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Comparing Correlation to the Supreme Court

I posted this at Mormon Matters, but since I am not there any more, I wanted to preserve this on my blog.  I loved Greg Prince’s biography of David O McKay.  Under the McKay Administration, correlation of LDS church materials made a great deal of headway.  While correlation has cut down on duplication of church materials, it has become a bit unwieldy. I found a quote by Paul Dunn that discussed how correlation has had some unintended side effects, and he likened these problems to the Supreme Court.  We are all familiar with “legislating from the bench”, and there seems to be a similar problem with correlation.  Paul Dunn gave an interview in 1995 and said on page 158,

I think what happened is what’s happening in government today, as I see it now, thirty years later.  For example, the Supreme Court is supposed to determine the constitutionality of a law, but very gradually, the Supreme Court starts to make the law.  That’s what is happening to correlation.  Correlation creates nothing.  That’s the process.  It has no authority to make a statement that creates a position or direction.  That’s totally out of harmony with what President McKay set up.  Brother Lee understood that, and carried it out.  Since the 1970s, I’ve seen the drift, where correlation is now telling me, if I write something to get through correlation, “You can’t say that.”  And I write back and say, “Why?”  And they say, “Well, because we think this is the interpretation.”  And I write back and say, “You’re not the interpreter.”…And that’s where we got lost.  Today, I see correlation, like the Supreme Court, becoming more and more the originator of the thought, rather than the coordinator of the thought….So, while I think correlation is good, I think it’s gone past its original commission.

I think one of the reasons why the church has decided to focus on “the basics” is because it is the “safe” thing to do.  Correlation doesn’t want to deal with controversial theology.  It seems to me that Correlation is all about “dumbing down” the curriculum, because it is easier to deal with.  It is much harder to deal with controversial comments from previous leaders.  So, in order to be safe, correlation removes such hard to explain topics.  (I mean, who can really argue about the need to pray more, read the scriptures, do service, etc?)  Hence, spiritual growth isn’t nearly as vibrant as it used to be.  Only milk is served, without meat, causing spiritual malnutrition.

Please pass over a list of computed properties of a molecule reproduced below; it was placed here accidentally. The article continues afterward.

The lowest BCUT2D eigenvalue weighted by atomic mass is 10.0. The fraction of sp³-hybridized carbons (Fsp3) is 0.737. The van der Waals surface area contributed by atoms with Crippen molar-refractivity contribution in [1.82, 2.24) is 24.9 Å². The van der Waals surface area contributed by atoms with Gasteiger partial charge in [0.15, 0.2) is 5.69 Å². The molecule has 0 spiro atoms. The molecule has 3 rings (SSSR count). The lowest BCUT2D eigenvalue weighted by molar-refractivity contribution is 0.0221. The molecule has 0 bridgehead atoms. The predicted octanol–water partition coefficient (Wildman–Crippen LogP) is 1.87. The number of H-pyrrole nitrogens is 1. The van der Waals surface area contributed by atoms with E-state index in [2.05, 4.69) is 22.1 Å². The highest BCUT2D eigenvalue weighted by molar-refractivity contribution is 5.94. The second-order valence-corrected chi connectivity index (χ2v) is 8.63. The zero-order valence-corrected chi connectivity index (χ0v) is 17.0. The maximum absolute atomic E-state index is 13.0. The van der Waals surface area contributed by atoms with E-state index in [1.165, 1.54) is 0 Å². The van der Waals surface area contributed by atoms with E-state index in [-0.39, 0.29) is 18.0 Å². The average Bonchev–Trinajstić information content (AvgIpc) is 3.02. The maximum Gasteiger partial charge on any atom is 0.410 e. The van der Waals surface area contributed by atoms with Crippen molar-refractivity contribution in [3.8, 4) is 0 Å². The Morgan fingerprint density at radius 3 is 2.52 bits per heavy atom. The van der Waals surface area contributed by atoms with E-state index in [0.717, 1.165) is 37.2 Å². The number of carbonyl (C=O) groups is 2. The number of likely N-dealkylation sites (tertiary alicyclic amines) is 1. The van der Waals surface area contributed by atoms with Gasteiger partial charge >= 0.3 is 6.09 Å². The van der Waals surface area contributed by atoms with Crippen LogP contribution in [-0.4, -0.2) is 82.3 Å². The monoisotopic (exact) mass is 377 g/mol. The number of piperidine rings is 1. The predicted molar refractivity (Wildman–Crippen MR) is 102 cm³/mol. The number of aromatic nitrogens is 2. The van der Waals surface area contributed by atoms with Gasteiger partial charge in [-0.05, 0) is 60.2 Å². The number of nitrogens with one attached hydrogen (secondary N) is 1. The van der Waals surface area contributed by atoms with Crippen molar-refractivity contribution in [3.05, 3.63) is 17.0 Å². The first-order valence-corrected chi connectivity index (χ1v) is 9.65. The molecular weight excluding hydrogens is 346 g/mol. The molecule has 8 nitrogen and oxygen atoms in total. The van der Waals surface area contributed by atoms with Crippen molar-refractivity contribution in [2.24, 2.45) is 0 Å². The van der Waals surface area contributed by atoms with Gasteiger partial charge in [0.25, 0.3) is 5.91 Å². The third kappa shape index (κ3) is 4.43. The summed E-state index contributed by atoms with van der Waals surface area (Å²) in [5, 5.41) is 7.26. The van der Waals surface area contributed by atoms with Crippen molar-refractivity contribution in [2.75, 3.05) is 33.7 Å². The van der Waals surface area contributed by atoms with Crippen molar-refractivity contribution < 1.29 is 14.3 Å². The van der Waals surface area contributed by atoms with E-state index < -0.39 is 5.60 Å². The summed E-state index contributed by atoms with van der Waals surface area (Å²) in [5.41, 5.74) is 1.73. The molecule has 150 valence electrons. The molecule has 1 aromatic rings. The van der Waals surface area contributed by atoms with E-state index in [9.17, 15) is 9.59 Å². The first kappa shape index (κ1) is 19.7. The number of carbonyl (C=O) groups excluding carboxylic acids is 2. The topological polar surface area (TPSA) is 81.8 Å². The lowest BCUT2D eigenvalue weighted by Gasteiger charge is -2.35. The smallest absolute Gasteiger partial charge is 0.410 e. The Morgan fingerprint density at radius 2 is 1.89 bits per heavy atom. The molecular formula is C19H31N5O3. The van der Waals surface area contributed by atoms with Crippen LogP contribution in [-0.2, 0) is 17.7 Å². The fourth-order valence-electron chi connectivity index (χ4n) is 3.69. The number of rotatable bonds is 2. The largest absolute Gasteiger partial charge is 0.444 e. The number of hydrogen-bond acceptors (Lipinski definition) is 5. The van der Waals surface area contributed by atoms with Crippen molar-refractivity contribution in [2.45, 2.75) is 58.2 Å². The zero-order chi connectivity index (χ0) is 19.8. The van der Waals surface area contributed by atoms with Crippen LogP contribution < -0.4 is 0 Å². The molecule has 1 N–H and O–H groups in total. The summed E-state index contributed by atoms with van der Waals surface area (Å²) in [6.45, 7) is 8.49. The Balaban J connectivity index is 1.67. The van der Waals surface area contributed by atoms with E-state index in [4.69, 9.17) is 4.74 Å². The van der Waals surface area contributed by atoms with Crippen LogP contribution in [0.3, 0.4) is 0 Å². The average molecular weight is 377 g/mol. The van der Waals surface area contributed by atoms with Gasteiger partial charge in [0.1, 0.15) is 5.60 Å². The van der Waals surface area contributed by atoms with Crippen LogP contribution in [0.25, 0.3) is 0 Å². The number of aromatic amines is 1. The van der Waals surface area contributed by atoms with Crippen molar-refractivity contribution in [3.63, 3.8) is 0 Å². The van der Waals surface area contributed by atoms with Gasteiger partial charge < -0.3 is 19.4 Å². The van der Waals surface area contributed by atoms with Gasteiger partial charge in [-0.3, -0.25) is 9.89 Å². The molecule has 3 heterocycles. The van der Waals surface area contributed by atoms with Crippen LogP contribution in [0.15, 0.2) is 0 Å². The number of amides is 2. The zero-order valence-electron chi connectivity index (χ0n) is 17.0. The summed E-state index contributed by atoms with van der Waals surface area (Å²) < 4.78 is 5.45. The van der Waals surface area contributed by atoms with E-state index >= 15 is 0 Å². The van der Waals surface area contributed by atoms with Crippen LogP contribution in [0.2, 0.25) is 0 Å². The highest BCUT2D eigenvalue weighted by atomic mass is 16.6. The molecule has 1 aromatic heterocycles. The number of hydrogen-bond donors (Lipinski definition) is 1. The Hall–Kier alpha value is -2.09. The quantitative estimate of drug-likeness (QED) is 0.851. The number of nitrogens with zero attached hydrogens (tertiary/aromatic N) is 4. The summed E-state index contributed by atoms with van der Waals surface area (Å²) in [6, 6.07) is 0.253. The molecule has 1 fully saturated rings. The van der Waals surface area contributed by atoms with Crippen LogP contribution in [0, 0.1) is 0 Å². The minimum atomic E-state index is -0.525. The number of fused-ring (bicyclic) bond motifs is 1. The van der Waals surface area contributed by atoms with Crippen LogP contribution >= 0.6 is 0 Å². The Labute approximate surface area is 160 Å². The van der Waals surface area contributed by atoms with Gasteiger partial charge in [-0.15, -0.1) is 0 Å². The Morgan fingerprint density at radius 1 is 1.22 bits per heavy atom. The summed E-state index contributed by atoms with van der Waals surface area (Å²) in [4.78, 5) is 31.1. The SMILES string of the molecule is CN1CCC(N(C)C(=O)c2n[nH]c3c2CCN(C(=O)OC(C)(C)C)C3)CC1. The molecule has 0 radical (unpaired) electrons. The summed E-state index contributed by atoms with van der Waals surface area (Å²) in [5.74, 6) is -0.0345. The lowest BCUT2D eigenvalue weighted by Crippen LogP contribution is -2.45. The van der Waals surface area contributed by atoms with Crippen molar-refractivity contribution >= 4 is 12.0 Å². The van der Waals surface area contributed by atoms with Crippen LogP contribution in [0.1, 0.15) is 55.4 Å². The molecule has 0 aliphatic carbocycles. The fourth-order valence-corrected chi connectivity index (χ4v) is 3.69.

So, what do you make of Correlation?  Do Paul Dunn’s comments bother you?  Is Correlation too much of a good thing?  Do you think Correlation can ever be restrained, or reversed?

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3 comments on “Comparing Correlation to the Supreme Court

  1. So, what do you make of Correlation?

    Correlation was created to present a common message as dictated by the “brethren”. Not a bad idea on the surface. The problem comes when the common message no longer comes from the “brethren” (essentially what MH has described here)

    Do Paul Dunn’s comments bother you?

    Not at all. He was speaking the truth. I am not afraid of the truth.

    Is Correlation too much of a good thing?

    Yes, as currently set up, it has outlived its effectiveness.

    Do you think Correlation can ever be restrained, or reversed?

    Absolutely. That said, I think a better question is if it will ever be restrained or reversed. I’m not sure that is possible with the current hierarchy structure.

  2. I’ve been listening to Daymon Smith’s podcast on Mormon Matters. I’ve got so many post ideas right now, but I want to discuss his interview when I can get around to transcribing some of the interview.

  3. I guess that comment doesn’t make sense. Daymon discusses Correlation quite a bit, and has some interesting positives and negatives.

    I do hope that we can get Correlation under control, and I hope it can be reversed somewhat, or at least I hope the church will allow more meat into the church. I also listened to a podcast on the Hoffmann forgeries, and it does seem that the current retrenchment can be traced a bit to some of these forgeries. On the Hoffmann podcast, it does seem that Correlation wants to help the new converts more than the older members. I have nothing against the simple things, but let’s have simple things for the new members, and more complicated things for older members. I don’t think the “one size fits all” mentality is helpful.

    The early church was so robust and changing, while the current church is stagnant. I’d like to see a bit more spice. I’d like to see dancing in the temple as a sign of worship like the Nauvoo temple, not the utter silence that is viewed so piously now. “Praise God with cymbals and dance.”

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